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In Session: Textiles as Texts in Medieval and Early Modern Japanese Literature
3: Sagoromo-Style: Medieval and (Early) Modern Updates
Friday, March 26, 2021
3:00pm – 4:30pm EDT
University of Wisconsin-Madison, United States
This paper discusses the use of textile metaphors in medieval tributes to Sagoromo monogatari 狭衣物語 (The Tale of Sagoromo, ca. 1070), from Sagoromo-themed banquet songs or enkyoku 宴曲 to renga-focused commentaries like Sagoromo no shitahimo 狭衣下紐 (Sagoromo’s Undersash, ca. 1590),
Author Senji 宣旨 (d. 1092) initiates these metaphors. ‘Sagoromo’ is the poetic term for koromo (robes), which the hero uses in a verse rejecting a princess; essentially, he says that he’d rather sleep dressed. He is inspired by the emperor, who offered his daughter as a minoshirogoromo 蓑代衣(raincoat, punning on minoshiro 身代, ‘substitute’). The emperor did that to stop him from accepting a heavenly hagoromo 羽衣(feather-robe) and leaving court. Senji thus creates a series of ‘related words’ (engo 縁語) about garments, one reason that waka poets loved her work.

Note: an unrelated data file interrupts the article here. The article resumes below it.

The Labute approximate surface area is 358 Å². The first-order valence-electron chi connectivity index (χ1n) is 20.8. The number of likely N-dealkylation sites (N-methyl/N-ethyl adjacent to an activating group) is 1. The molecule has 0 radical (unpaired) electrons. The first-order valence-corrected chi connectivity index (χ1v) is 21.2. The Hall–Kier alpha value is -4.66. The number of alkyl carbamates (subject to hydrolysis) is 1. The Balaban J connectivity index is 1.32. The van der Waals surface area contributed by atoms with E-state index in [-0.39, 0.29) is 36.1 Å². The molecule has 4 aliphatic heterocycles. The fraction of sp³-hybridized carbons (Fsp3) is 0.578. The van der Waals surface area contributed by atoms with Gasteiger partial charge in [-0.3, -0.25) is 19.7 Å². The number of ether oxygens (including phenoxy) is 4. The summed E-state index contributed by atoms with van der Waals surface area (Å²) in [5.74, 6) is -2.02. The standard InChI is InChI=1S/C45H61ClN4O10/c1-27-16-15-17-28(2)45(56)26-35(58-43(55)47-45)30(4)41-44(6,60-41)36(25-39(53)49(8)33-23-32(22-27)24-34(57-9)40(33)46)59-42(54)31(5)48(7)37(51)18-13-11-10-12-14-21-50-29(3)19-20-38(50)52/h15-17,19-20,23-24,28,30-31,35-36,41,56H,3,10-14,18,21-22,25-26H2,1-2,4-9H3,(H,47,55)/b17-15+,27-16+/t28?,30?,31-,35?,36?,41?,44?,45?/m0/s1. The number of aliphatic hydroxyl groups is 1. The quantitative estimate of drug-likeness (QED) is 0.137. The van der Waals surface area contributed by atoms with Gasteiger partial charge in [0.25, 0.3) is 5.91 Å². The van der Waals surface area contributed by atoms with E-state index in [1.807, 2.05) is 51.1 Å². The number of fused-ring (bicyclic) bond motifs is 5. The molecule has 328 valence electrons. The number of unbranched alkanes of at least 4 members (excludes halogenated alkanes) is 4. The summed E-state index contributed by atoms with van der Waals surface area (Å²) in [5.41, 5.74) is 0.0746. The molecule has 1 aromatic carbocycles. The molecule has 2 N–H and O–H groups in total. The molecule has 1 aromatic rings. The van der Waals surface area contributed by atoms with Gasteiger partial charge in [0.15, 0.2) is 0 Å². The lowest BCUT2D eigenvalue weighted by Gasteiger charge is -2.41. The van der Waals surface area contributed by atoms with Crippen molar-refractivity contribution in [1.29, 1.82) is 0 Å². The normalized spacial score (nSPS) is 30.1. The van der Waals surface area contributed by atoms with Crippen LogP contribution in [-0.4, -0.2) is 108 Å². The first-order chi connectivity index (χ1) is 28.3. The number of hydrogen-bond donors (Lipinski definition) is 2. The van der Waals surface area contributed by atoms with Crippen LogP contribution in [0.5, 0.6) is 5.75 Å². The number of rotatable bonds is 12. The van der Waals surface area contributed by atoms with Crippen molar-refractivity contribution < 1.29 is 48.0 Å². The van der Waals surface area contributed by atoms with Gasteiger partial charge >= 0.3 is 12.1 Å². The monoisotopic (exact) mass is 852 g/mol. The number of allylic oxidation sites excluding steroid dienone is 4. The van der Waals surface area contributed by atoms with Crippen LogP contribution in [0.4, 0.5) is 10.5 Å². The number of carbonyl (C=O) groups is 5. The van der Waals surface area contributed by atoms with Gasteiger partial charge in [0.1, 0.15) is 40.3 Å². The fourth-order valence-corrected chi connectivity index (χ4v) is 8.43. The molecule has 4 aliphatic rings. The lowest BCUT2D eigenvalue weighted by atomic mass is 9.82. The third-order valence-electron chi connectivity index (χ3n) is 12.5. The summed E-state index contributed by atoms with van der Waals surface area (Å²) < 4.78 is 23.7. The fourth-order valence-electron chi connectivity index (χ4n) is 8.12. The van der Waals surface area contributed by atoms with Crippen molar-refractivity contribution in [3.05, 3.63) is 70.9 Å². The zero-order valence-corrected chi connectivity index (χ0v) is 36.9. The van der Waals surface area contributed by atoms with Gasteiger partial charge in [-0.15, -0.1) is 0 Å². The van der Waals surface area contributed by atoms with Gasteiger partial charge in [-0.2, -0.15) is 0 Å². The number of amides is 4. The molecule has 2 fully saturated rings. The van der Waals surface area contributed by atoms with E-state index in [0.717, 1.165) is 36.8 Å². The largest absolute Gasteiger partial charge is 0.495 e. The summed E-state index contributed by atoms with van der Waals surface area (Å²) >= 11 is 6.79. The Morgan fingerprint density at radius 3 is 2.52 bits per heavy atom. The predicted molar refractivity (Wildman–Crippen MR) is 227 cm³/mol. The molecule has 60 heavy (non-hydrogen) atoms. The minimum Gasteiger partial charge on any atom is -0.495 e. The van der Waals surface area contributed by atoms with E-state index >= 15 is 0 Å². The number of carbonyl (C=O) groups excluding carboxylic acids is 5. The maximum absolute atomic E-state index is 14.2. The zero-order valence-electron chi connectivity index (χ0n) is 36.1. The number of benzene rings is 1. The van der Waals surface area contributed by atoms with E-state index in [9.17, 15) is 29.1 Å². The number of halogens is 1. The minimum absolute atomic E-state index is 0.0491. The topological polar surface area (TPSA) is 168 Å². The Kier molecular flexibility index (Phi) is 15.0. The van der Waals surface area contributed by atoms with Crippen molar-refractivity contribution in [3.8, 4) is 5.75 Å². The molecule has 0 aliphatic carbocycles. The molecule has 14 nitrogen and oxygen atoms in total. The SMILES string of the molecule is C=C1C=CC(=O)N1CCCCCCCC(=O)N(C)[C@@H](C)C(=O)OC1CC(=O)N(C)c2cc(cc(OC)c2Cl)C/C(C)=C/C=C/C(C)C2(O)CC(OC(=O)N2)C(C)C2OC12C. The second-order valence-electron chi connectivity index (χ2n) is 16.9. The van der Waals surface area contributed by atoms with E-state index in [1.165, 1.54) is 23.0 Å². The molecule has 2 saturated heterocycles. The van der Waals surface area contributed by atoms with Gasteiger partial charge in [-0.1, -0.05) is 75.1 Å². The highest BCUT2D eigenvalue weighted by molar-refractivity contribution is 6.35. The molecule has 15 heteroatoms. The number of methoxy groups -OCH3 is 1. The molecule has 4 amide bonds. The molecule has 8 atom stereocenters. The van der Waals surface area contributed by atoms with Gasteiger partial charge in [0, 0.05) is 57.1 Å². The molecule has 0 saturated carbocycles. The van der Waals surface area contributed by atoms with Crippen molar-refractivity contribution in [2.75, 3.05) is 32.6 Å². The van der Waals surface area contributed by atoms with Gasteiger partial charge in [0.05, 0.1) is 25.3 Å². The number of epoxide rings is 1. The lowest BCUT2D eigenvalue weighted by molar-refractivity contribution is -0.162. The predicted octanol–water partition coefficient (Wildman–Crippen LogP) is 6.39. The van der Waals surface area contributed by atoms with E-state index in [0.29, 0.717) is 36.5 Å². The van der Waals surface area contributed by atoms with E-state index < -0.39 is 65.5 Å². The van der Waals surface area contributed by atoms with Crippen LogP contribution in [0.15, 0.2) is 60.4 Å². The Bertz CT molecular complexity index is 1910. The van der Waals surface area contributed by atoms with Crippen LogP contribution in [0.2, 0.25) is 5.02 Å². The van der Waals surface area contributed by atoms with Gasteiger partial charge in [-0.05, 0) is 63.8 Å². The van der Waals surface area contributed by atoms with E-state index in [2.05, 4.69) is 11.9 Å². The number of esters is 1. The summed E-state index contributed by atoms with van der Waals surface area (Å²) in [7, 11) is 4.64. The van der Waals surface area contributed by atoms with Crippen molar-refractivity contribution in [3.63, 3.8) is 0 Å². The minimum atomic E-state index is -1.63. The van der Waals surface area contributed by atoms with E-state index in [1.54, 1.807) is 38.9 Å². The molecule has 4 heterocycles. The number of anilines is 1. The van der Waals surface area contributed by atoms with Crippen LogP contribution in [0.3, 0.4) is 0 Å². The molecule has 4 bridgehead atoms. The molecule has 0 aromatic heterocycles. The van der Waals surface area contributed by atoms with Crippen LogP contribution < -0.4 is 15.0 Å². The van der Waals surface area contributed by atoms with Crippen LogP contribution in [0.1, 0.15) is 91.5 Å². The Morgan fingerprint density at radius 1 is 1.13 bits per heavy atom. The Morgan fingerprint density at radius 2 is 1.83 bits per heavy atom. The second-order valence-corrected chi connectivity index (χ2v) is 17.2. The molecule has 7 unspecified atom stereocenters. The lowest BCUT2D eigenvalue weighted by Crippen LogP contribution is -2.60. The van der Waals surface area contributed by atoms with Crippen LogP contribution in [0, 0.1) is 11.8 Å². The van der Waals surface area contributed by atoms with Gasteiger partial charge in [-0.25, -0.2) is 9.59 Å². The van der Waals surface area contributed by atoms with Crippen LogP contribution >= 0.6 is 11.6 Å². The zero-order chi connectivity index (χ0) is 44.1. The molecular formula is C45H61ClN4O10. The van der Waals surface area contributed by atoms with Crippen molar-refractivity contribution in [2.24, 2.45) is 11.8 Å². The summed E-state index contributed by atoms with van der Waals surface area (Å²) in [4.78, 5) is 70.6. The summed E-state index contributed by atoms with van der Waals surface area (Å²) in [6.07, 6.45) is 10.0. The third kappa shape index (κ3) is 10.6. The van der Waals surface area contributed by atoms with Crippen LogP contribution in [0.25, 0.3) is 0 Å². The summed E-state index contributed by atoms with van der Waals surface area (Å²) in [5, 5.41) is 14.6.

Writers of banquet song, noh, and rengaextend this poetic emphasis on clothing, tying garments to developments in medieval life. After discussing this trajectory, I conclude with a brief look at images of clothing in a 1654 illustrated printing Sagoromo, which I briefly suggest reflects a new, early modern relationship to those garments.